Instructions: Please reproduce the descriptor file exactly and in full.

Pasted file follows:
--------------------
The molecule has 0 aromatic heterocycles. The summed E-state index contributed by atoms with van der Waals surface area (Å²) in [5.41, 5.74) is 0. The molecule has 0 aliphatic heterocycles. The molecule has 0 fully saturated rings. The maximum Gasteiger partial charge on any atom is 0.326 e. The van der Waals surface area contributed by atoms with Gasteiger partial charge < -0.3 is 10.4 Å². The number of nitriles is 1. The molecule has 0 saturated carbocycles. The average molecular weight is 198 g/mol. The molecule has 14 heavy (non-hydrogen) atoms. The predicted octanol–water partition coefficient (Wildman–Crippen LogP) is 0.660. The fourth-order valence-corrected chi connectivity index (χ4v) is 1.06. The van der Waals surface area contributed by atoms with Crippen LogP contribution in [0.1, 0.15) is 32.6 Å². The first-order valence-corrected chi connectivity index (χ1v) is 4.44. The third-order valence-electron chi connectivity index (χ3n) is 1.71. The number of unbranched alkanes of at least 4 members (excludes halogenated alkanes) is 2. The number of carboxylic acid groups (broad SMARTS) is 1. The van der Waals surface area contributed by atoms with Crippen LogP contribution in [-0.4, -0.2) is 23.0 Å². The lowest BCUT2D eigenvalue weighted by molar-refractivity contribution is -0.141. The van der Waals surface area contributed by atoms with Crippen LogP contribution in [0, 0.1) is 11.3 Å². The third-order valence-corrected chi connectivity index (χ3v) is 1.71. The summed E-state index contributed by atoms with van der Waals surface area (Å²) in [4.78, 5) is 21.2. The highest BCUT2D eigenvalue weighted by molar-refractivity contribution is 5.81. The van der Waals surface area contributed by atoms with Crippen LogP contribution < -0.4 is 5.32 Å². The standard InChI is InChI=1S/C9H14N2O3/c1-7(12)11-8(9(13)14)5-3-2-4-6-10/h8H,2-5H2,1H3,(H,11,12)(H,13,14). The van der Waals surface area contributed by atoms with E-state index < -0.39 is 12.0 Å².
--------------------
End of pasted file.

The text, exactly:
The molecule has 0 aromatic heterocycles. The summed E-state index contributed by atoms with van der Waals surface area (Å²) in [5.41, 5.74) is 0. The molecule has 0 aliphatic heterocycles. The molecule has 0 fully saturated rings. The maximum Gasteiger partial charge on any atom is 0.326 e. The van der Waals surface area contributed by atoms with Gasteiger partial charge < -0.3 is 10.4 Å². The number of nitriles is 1. The molecule has 0 saturated carbocycles. The average molecular weight is 198 g/mol. The molecule has 14 heavy (non-hydrogen) atoms. The predicted octanol–water partition coefficient (Wildman–Crippen LogP) is 0.660. The fourth-order valence-corrected chi connectivity index (χ4v) is 1.06. The van der Waals surface area contributed by atoms with Crippen LogP contribution in [0.1, 0.15) is 32.6 Å². The first-order valence-corrected chi connectivity index (χ1v) is 4.44. The third-order valence-electron chi connectivity index (χ3n) is 1.71. The number of unbranched alkanes of at least 4 members (excludes halogenated alkanes) is 2. The number of carboxylic acid groups (broad SMARTS) is 1. The van der Waals surface area contributed by atoms with Crippen LogP contribution in [-0.4, -0.2) is 23.0 Å². The lowest BCUT2D eigenvalue weighted by molar-refractivity contribution is -0.141. The van der Waals surface area contributed by atoms with Crippen LogP contribution in [0, 0.1) is 11.3 Å². The third-order valence-corrected chi connectivity index (χ3v) is 1.71. The summed E-state index contributed by atoms with van der Waals surface area (Å²) in [4.78, 5) is 21.2. The highest BCUT2D eigenvalue weighted by molar-refractivity contribution is 5.81. The van der Waals surface area contributed by atoms with Crippen LogP contribution < -0.4 is 5.32 Å². The standard InChI is InChI=1S/C9H14N2O3/c1-7(12)11-8(9(13)14)5-3-2-4-6-10/h8H,2-5H2,1H3,(H,11,12)(H,13,14). The van der Waals surface area contributed by atoms with E-state index < -0.39 is 12.0 Å².